I particularly remember one moment from the first show with that group. There was a pretty good crowd and several of us from the group mingled, answering questions and such. I had a small break in the conversation and I heard a female voice from behind ask her companion where we were from. Her friend answered that we were from the Finger Lakes region in New York, pointing out that it was a pretty rural area with a lot of wineries and farms.

“Well, you know, they do look like farmers,” she replied.

I think I did a spit take. Over the years I often think back to that lady’s comment and sometimes laugh. Maybe we shouldn’t have all worn our overalls and straw hats that night. It just reminds me how people judge others by that initial glimpse and how often they end up being wrong. Actually, I’ve come to the conclusion that, in the end, I would prefer being mistaken for a farmer than an artist anyhow. Offhand, I can think of more positive attributes for the farmer. So, if you can make it to the opening look for the guy who looks like a farmer…

That brings me to a song, You Can’t Judge a Book, that was originally written by blues great Willie Dixon and made popular by Bo Diddley. This is a personally favorite version from Long John Baldry, one of the pioneers of the British blues/rock movement in the early 60’s and a guy who had real panache. Give a listen and be careful before judging someone, okay?

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https://www.youtube.com/watch?v=exANll1Mk7o

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Since I have much to do this morning, I am running this post from back in 2013 that concerns a few early pieces. I came across one of these pieces, Doug’s First Day on the Job, early this morning and, while it made me chuckle, it reminded me of current events. Thought this post was worth looking at again.

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GC Myers Early Interior sm“Can you remember who you were, before the world told you who you should be?”

Charles Bukowski, Post Office

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I have often shown early work here, stuff from when I was still trying to find a path forward. Most of it is from before I ever thought  that showing my work in public was a possibility. As I have pointed out, I still revisit this early work on a regular basis in an effort to stay connected with that time in which the need to create was the only motivation needed. There’s also an element of backtracking in this as well, trying to put together how this work somehow led to what I do now.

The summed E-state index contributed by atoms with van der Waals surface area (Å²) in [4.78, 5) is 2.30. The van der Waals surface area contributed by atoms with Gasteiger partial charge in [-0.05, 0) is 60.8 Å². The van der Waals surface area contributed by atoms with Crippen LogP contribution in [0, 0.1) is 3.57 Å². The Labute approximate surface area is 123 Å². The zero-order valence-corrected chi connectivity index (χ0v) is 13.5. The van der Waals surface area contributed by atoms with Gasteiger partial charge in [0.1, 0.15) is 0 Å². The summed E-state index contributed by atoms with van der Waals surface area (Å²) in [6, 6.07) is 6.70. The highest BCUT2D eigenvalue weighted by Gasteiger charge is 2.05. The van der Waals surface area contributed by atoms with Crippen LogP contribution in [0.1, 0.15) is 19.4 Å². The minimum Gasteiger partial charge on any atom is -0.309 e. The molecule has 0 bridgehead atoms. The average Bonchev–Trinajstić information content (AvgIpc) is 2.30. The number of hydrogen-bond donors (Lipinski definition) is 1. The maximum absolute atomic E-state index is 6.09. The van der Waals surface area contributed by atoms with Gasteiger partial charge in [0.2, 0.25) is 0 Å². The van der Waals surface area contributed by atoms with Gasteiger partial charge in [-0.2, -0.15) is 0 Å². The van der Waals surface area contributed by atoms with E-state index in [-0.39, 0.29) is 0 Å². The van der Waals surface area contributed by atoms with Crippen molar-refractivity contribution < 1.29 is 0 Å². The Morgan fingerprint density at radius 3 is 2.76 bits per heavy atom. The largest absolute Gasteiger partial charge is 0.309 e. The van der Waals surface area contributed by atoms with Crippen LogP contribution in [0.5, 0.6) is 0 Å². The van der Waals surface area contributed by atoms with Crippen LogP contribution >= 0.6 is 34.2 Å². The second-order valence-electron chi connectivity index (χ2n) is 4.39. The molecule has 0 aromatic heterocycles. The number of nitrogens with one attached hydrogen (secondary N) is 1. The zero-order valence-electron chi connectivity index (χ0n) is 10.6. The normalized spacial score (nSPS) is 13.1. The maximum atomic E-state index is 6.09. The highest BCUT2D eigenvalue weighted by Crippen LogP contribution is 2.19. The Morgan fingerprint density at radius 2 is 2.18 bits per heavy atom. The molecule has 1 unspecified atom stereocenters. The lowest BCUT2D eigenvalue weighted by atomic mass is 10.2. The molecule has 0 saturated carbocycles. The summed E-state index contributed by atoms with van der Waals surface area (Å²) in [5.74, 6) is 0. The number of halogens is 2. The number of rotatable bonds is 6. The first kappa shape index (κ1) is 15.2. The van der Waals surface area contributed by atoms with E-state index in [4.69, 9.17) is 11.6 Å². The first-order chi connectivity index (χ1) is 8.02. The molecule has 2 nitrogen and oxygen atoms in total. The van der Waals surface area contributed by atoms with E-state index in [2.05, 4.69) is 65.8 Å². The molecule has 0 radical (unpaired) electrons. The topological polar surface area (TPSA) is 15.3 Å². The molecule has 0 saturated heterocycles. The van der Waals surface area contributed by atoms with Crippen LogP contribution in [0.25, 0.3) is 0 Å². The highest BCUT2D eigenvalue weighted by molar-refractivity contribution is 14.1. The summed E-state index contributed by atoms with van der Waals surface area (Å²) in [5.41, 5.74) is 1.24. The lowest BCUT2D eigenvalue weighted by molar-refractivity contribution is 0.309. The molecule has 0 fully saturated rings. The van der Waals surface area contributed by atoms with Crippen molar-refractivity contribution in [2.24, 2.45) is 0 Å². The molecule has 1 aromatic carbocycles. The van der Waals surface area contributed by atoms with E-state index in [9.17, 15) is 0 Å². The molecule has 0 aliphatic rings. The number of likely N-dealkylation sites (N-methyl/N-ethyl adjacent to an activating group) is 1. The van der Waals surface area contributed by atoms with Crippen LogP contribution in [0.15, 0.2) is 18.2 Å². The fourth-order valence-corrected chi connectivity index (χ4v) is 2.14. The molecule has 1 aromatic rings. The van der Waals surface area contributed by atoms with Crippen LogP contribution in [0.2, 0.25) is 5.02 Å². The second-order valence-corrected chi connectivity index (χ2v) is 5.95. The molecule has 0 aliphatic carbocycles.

Sometimes it is hard to see the connections as the work is so singular and never followed up on, then or now. I think those are the pieces from that time that intrigue me the most, making me wonder how my journey forward from that time would have been different had I chosen and stayed on that path.

For example, here are three pieces from around the same time, all painted within a month or so of each other back in 1994. None really lead directly forward to the current time but I really always enjoy seeing these three pieces, wondering what my motivation was at the time. The first , shown above, is an interior scene that just formed on the paper. I had no idea what was going to be there, outside of the checkered tablecloth. I remember that the cross on the wall was a last minute addition, one that changed the whole feel of the piece. I can understand why I didn’t follow this path but it still makes me wonder.

GC Myers Still Life smThe next was this still life, here on the left. I remember this piece well, having ambivalent feelings about it as a whole. I liked the clear graphic look of it but it was almost too clean, too sharp. It had really good eye appeal but it seemed all surface to me. I see things from this piece that I did bring forward, such as some of the clearness of the colors which I like in some instances. The thing that always strikes me is that I see a face in profile, looking to the right. Faces subconsciously built into the composition are something I often look for in my work, feeling a curious satisfaction when I find them. I wish I knew why. Maybe that’s what draws me back to these early pieces.

GC Myers- Doug's First day on the Job smThe last was one that had a title, Doug’s First Day on the Job.  I remember this as a piece that I viewed as an exercise even as I started, experimenting with forms and color. The resulting scrum of arms and fists with the strange authoritarian figure in the foreground, hooded and  pointing ominously out of frame reminded me of the chaos and confusion of  a kid’s first day on a new job. A strange environment with new procedures to learn and strange new people who struggle with each other and boss the new guy around. I knew even as I painted this that this was not my path but I enjoyed this piece anyway. It had a cleansing effect and was a wonderful lesson in color and form .

Plus it made me chuckle.

I don’t know that there is any great connection between these pieces or to my future and current work. I always wonder though at how these disparate  pieces formed in such a short time, wondering if I have that same burst of energy within me still. Maybe that is the reason for this backtracking, looking for that energy source, that fount of inspiration.

I don’t know…